Saintseneca’s Dark Arc was one of 2014’s most deserved breakout moments and nothing punctuated that shift more than the Christopher Good-helmed clip for “Happy Alone”. Emphasizing the song’s central themes by providing a bubble that practically forces isolation onto bandleader Zac Little, it’s a visually striking clip that got harder to shake as the year progressed. By grounding its elements of surrealism with an abundance of naturalism, it provided an artful counterpoint to something like Perfume Genius’ “Queen” (which, incidentally, was shot by Good). Importantly, it also proved that Saintseneca were officially on their way to bigger and better things.

12. Angel Olsen – Windows

I’m not sure there was a music video to come out of 2014 that was more startlingly gorgeous than this Rick Alverson-directed clip for Angel Olsen’s heart-stopping Burn Your Fire For No Witness highlight “Windows”. By incorporating Southern Gothic Americana style rural imagery into Olsen’s plaintive folk-leaning sensibilities, Alverson managed to create an evocative portrait of one of this generation’s finest songwriters. Leading up to an oddly moving (and admittedly eccentric) climax, the whole thing’s so artfully rendered it begins to feel as complete as some of the year’s best films. Delicate and aggressive in all the right places, “Windows” more than earned a spot on this list.

11. Beverly – Honey Do

“Honey Do” was my introduction to Beverly, just as it was for many others, so when news broke that they’d shot a music video for the song, it felt worthy of anticipation. Most of the expectations I had were exceeded in the first few frames and as the video progressed, so did my appreciation. Eschewing any kind of image-building, this was the first in a string of Beverly clips that largely eschewed celebrity in favor of celebrating artistry. Shot in crisp black-and-whites, “Honey Do” is a tender portrait of Los Angeles and its inhabitants and a promising mission statement from one of 2014’s more engaging new acts.

10. S – Losers 

Initially just a clip that came and went with very little fanfare (from a great record with a similar reception), “Losers” immediately felt deeply personal and genuinely heartfelt. Ostensibly a reflection on perception, self-esteem, and harsh reality, the thematic elements in the lyrics get brought to vivid life in a lovingly shot clip that somehow brings them to devastating proportions. DIY in spirit with a focal point on self-expression and identity, it’s become legitimately unforgettable; a long, heavy sigh of acceptance with only the faintest glimmer of hope reverberating throughout the weary cynicism. While “Vampires” was a great deal of fun, it’s “Losers” that deserves the lion’s share of attention for being one of 2014’s strongest buried treasures.

9. Iceage – Against the Moon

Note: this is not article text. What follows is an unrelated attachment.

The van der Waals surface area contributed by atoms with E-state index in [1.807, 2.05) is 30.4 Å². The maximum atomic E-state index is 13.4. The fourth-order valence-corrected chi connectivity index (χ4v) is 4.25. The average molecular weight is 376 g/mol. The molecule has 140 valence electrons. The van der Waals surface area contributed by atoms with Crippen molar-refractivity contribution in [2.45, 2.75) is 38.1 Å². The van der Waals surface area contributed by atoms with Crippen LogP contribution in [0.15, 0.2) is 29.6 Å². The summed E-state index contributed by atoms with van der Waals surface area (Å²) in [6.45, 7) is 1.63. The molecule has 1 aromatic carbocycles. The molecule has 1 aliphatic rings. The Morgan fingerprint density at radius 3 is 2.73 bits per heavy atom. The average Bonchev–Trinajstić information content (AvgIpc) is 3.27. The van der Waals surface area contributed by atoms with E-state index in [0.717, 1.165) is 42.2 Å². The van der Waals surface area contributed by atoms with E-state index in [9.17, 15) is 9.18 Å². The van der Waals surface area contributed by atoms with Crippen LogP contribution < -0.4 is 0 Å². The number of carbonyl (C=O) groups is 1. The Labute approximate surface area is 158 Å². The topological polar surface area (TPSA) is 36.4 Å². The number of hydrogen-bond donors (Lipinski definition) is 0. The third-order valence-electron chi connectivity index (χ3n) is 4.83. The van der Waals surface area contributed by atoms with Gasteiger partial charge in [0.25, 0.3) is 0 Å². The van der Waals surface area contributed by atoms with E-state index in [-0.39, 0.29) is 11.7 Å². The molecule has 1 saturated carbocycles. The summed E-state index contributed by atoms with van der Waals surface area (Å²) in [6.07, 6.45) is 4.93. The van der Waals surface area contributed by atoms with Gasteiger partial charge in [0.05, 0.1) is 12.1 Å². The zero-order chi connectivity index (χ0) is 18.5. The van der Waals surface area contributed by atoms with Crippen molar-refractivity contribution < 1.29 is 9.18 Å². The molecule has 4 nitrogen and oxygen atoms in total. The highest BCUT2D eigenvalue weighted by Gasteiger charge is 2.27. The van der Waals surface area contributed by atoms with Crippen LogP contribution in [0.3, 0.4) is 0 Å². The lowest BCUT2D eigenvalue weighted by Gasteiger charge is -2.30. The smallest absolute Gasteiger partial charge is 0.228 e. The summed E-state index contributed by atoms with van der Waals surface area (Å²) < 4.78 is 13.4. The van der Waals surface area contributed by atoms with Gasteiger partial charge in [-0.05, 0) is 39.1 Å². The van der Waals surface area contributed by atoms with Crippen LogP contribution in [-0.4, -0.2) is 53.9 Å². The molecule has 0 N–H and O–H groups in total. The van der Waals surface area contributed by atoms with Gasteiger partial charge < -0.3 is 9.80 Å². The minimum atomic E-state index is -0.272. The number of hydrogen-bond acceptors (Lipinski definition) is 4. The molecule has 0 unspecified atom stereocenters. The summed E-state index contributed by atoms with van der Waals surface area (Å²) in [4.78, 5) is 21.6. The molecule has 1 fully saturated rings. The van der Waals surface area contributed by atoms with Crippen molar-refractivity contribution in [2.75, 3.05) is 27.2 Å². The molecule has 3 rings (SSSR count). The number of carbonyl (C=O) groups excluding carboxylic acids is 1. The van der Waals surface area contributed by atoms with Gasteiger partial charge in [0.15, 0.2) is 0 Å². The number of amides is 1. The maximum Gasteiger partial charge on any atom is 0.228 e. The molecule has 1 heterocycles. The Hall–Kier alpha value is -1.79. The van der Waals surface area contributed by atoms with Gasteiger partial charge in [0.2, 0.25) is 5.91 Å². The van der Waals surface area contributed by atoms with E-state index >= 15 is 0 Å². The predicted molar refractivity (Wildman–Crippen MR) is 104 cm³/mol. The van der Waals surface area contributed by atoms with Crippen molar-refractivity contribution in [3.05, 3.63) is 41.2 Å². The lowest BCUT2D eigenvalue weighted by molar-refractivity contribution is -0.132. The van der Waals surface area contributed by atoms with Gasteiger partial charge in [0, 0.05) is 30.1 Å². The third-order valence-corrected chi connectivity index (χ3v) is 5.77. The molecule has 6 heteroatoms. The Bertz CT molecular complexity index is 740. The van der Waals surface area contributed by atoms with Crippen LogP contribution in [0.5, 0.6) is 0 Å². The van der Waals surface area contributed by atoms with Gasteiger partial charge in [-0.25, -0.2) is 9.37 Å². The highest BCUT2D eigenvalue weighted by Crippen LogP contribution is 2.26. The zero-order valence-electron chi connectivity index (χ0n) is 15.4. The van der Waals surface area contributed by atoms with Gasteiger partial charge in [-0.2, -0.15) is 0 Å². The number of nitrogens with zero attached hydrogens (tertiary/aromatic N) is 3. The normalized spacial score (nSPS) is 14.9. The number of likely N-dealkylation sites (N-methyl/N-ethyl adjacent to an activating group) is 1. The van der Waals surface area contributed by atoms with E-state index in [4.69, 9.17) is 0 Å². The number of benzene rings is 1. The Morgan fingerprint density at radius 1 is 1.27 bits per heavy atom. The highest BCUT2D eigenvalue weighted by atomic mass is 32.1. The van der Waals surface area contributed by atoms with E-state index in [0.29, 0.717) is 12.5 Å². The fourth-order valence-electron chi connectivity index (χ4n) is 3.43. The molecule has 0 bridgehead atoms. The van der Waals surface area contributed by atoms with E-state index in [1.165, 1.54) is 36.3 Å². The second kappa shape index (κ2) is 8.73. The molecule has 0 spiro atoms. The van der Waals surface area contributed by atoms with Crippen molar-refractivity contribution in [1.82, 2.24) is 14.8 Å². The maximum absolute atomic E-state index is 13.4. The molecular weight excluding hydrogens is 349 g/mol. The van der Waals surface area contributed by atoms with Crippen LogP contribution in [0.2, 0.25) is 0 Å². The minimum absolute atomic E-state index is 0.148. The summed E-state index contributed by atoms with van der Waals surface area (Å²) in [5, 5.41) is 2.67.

Honestly, “The Lord’s Favorite” and “Forever” both could have made this list but it felt more appropriate to limit bands to one entry apiece. With that being the case, it’s Plowing Into The Field Of Love highlight “Against the Moon” that gets the nod; all of the reasons for its inclusion were previously detailed pretty extensively here.

8. Anna Calvi & David Byrne – Strange Weather

Soft saturation. An autumnal palette. Digital film. One of the most delicately directed cinematography performances in any visual medium this year. An implicitly tragic narrative arc that suggests internal (and possible external) suffering. All of these come together in the sublime clip for an equally sublime cover of Kareen Ann’s “Strange Weather”, courtesy of Anna Calvi & David Byrne. One view was all it took for this to become one of the most difficult to shake clips of the year. Masterfully composed and brilliantly executed, it’s nothing short of an emotionally intuitive masterpiece.

7. Diarrhea Planet – Babyhead

I got to use “diaper skull flume explosion” while writing the tags for this one in the initial write-up; what more explanation do you need? “Babyhead” was pure madcap glee on a level not too dissimilar to Wrong Hole’s equally shameless, equally deranged lyric video for “Wrong Hole“. There are times when total insanity can be kind of beautiful. I’m not sure this is one of them but it’s still ridiculously fun.

6. Kid Moxie & The Gaslamp Killer – Museum Motel

No music video kept ricocheting around the corners of my brain more than this deeply unnerving clip from Kid Moxie & The Gaslamp Killer. Operating on a visual level that rivals what was achieved in Under The Skin, it uses waters, shadows, and contrast in a darkly seductive fashion that burrows its way into any brain fortunate enough to find its way over. An ingeniously subtle use of superimposed imagery on a lone snare drum drives up the feeling of unrelenting loneliness and palpable loss. It’s a deeply alluring and deceptively minimal visual representation of a stunning song. One that’s worth putting more than halfway up a “Best of 2014” list.

5. La Dispute – Woman (Reading)

Since this was the last one of the last non-list features to be posted here, it’d seem redundant to simply retrace everything that’s already been said.

4. Girlpool – Plants and Worms